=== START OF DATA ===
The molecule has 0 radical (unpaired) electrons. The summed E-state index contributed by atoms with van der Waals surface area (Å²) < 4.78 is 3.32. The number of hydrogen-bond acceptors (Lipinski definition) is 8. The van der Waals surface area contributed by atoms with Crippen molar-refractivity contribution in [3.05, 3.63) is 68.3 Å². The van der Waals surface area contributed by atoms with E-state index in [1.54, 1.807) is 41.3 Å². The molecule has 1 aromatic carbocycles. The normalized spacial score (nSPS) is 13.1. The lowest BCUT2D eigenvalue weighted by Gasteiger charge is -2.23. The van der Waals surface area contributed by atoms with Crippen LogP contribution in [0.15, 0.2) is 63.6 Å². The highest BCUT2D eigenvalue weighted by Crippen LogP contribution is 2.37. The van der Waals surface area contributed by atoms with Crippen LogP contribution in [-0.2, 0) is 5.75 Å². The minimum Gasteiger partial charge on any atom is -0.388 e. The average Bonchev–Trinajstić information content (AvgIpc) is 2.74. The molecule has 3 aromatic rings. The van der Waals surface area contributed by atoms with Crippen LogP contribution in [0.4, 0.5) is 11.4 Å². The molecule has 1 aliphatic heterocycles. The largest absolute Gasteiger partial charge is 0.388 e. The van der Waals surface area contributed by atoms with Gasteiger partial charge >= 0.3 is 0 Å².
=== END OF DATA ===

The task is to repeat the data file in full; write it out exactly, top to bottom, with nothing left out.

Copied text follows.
The molecule has 0 radical (unpaired) electrons. The summed E-state index contributed by atoms with van der Waals surface area (Å²) < 4.78 is 3.32. The number of hydrogen-bond acceptors (Lipinski definition) is 8. The van der Waals surface area contributed by atoms with Crippen molar-refractivity contribution in [3.05, 3.63) is 68.3 Å². The van der Waals surface area contributed by atoms with E-state index in [1.54, 1.807) is 41.3 Å². The molecule has 1 aromatic carbocycles. The normalized spacial score (nSPS) is 13.1. The lowest BCUT2D eigenvalue weighted by Gasteiger charge is -2.23. The van der Waals surface area contributed by atoms with Crippen LogP contribution in [0.15, 0.2) is 63.6 Å². The highest BCUT2D eigenvalue weighted by Crippen LogP contribution is 2.37. The van der Waals surface area contributed by atoms with Crippen LogP contribution in [-0.2, 0) is 5.75 Å². The minimum Gasteiger partial charge on any atom is -0.388 e. The average Bonchev–Trinajstić information content (AvgIpc) is 2.74. The molecule has 3 aromatic rings. The van der Waals surface area contributed by atoms with Crippen LogP contribution in [0.4, 0.5) is 11.4 Å². The molecule has 1 aliphatic heterocycles. The largest absolute Gasteiger partial charge is 0.388 e. The van der Waals surface area contributed by atoms with Gasteiger partial charge >= 0.3 is 0 Å².